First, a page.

Demonstrate how your project “feels.” More than anything, people are using your tutorial to get a sense of how your project is going to “feel” in the long term. This means you that it should be pretty cross-sectional; a good tutorial should show off most of the different areas of the project.
This is the meat of your documentation. Once somebody’s learned (from a tutorial) the high-level concepts, they’re going to need to dive into the details of some area or another. Any documentation worth its salt is going to have a whole bunch of these – Django’s got about 35 different topical guides, covering each conceptual area (e.g. models, sessions, testing, etc.)
These don’t need to cover every single configuration option or function argument – that’s what reference material is for – but each guide (or section, or chapter, depending on how things are organized) needs to take a pretty deep dive into its respective area.
The main goal for topical coverage should be comprehensiveness. The reader ought to come away from a close read feeling very comfortable with the topic in question. They should feel that they know the vast majority of the possible options, and more importantly they should understand how all the concepts fit together.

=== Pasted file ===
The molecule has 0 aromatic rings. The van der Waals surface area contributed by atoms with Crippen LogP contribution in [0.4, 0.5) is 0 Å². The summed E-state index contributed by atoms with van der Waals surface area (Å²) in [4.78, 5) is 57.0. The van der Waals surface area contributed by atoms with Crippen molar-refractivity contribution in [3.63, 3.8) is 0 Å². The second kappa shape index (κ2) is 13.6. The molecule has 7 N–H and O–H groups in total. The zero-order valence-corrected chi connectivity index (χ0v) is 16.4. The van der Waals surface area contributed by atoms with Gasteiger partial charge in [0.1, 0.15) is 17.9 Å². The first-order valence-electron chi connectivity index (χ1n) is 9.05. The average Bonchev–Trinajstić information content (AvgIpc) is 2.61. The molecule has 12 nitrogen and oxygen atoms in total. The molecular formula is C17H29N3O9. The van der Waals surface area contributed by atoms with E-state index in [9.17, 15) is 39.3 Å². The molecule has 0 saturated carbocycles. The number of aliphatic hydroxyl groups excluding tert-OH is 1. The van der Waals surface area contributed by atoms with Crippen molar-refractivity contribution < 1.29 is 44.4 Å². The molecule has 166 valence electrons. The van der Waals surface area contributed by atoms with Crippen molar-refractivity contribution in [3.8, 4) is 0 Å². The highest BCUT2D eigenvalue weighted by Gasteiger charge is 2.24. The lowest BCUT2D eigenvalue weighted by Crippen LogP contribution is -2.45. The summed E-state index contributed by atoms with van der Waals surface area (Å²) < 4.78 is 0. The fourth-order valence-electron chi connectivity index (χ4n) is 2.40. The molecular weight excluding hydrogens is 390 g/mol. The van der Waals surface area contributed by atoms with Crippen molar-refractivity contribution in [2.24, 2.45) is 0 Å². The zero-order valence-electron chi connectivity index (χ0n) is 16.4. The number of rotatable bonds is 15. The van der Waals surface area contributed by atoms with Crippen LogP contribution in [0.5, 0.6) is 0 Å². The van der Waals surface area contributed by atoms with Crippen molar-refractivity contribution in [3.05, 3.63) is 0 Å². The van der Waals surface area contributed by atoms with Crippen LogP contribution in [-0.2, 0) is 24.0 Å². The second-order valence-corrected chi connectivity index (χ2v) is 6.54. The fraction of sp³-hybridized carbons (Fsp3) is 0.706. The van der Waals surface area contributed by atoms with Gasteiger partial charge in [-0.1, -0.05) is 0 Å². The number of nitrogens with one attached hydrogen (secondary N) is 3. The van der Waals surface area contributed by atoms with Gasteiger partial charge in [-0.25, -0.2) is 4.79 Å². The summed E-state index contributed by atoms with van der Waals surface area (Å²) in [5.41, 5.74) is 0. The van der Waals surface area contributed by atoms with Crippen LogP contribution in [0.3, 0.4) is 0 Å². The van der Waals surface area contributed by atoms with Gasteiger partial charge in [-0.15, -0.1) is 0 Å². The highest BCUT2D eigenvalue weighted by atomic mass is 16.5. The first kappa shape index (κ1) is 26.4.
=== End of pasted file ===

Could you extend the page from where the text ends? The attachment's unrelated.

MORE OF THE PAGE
Unfortunately there aren’t a lot of projects that do these very well. Most have reasonable tutorials, many have okay-to-good reference material, but most seem to leave the topical guides to books.
While it’s true that books shine in the “topical guide” area, they’re not really a great substitute for guides as part of the official documentation. Official docs, even when done poorly, are usually much more up-to-date; books, even when done well, are often out of date the day they hit the shelves.
Books-as-guides can be done well – the Subversion Book is a great example – but only when the book is continuously maintained available for free.
There’s a particularly pernicious anti-pattern in documentation where tutorials are provided for free but the real documentation is only available for purchase. At best that’s lazy and sloppy; at worst it’s downright evil. Free software needs free documentation. If you’ve got otherwise you should be ashamed of yourself.
Finally, you need complete reference for all the public APIs your project provides. These should be designed for those who already know how to use some API, but need to look up the exact arguments some function takes, or how a particular setting influences behavior, etc.